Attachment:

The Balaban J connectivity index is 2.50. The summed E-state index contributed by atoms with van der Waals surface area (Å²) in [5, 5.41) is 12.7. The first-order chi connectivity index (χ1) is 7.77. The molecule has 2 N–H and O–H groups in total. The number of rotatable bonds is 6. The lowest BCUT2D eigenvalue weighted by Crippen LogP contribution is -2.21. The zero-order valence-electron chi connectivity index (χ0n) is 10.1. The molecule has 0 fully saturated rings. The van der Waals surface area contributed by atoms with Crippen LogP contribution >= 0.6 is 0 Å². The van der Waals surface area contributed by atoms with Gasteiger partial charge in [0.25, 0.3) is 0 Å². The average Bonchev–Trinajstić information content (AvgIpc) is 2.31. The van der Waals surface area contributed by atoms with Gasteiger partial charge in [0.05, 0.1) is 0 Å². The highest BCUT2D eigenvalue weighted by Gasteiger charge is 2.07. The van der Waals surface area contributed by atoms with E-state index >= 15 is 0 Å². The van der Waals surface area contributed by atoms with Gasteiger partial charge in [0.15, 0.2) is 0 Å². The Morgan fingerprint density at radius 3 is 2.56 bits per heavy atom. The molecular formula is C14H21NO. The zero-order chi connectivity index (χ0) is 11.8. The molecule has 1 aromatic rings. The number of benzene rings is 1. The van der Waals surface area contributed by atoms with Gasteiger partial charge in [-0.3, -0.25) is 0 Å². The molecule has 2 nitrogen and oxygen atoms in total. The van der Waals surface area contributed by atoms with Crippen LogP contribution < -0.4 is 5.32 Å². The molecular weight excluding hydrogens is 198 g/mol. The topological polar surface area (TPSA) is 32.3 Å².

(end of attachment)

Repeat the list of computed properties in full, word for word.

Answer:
The Balaban J connectivity index is 2.50. The summed E-state index contributed by atoms with van der Waals surface area (Å²) in [5, 5.41) is 12.7. The first-order chi connectivity index (χ1) is 7.77. The molecule has 2 N–H and O–H groups in total. The number of rotatable bonds is 6. The lowest BCUT2D eigenvalue weighted by Crippen LogP contribution is -2.21. The zero-order valence-electron chi connectivity index (χ0n) is 10.1. The molecule has 0 fully saturated rings. The van der Waals surface area contributed by atoms with Crippen LogP contribution >= 0.6 is 0 Å². The van der Waals surface area contributed by atoms with Gasteiger partial charge in [0.25, 0.3) is 0 Å². The average Bonchev–Trinajstić information content (AvgIpc) is 2.31. The van der Waals surface area contributed by atoms with Gasteiger partial charge in [0.05, 0.1) is 0 Å². The highest BCUT2D eigenvalue weighted by Gasteiger charge is 2.07. The van der Waals surface area contributed by atoms with E-state index >= 15 is 0 Å². The van der Waals surface area contributed by atoms with Gasteiger partial charge in [0.15, 0.2) is 0 Å². The Morgan fingerprint density at radius 3 is 2.56 bits per heavy atom. The molecular formula is C14H21NO. The zero-order chi connectivity index (χ0) is 11.8. The molecule has 1 aromatic rings. The number of benzene rings is 1. The van der Waals surface area contributed by atoms with Gasteiger partial charge in [-0.3, -0.25) is 0 Å². The molecule has 2 nitrogen and oxygen atoms in total. The van der Waals surface area contributed by atoms with Crippen LogP contribution < -0.4 is 5.32 Å². The molecular weight excluding hydrogens is 198 g/mol. The topological polar surface area (TPSA) is 32.3 Å².